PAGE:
Finding the sweet spot surrounding the number of anti-glaucoma medications translates to a balancing act with focus on individual patient needs.
This article was reviewed by Janet B. Serle, MD
Ophthalmologists have the luxury of choosing from among seven current IOP-lowering medications, with doses that range from one to four times daily. The list includes prostaglandin analogs (PGAs), rho kinase inhibitors, beta-blockers, alpha-agonists, carbonic anhydrase inhibitors (CAIs), miotics, and non-selective adrenergic agonists.
This may well be an embarrassment of riches, with the ready availability of these options raising interesting questions and prescribing quandaries for physicians.
Likely the most important question is what is the optimal tolerated, effective, and reasonable IOP-lowering regimen? Janet B. Serle, MD, pointed out during a presentation at the 2019 American Academy of Ophthalmology annual meeting.
“We have a great deal of evidence-based facts about medical therapy,” she said. “We know that if a second, third, fourth, or more medications are added to a regimen, typically effective IOP reductions are not anticipated/obtained compared with when those medications are used as first-line interventions.”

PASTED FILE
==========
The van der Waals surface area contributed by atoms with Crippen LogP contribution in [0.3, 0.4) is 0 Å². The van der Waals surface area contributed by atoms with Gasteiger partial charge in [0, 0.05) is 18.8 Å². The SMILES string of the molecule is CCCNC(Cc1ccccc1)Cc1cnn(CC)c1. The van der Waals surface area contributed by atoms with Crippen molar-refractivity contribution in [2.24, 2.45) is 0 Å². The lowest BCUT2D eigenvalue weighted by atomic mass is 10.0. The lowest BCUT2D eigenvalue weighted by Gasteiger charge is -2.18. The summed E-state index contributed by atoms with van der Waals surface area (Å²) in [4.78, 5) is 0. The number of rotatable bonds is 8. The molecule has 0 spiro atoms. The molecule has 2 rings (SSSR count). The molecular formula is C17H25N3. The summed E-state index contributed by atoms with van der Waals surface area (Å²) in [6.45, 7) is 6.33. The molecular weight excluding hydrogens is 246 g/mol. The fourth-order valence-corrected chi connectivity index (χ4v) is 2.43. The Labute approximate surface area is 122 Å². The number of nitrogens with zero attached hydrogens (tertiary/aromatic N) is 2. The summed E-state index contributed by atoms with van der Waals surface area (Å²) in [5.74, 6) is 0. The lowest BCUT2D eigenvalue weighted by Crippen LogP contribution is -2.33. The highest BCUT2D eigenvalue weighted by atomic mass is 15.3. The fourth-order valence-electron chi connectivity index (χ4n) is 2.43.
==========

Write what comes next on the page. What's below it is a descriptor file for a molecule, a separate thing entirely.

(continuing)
Dr. Serle, professor emeritus, Icahn School of Medicine at Mount Sinai, New York, noted that the duration of efficacy of a second, third, fourth, or more medications may be less and the efficacy tends to wane over time.
Other factors come into play that reduce patient compliance, such as regimen complexity, cost, side effects, age, physical infirmity, changes in mental status, education level, and health literacy. The nighttime efficacy is also less with some drugs, resulting in possible glaucoma progression. Inter-day and intra-day IOP fluctuations also can result in progression.
A study has suggested that combination therapy may actually reduce fluctuations. Chronic medical therapy causes changes in conjunctival tissue that may negatively impact incisional surgery, and chronic drug dosing contributes to ocular surface disease, Dr. Serle enumerated.
While numerous caveats are related to the decisions to prescribe IOP-lowering medications, Dr. Serle noted that the question is what actually has been happening in medical practice.
A look-back at treatment practices shows a steady rise in the average numbers of medications prescribed over the past three decades. The average number in the Advanced Glaucoma Intervention Study in 1992 indicated that 2.7 drugs were prescribed.
This was prior to the advent of the PGAs, topical CAIs, and adrenergic agonists. When those drugs became commercially available, the average number of medications rose to 3.0 and 3.2 in major studies from the late 1990s to 2004.
By 2006, the average was 3.4, and the current regimens reported in peer review articles have included 3.6 medications; CME case reports have reported use of three to five medications in individual patients, Dr. Serle reported.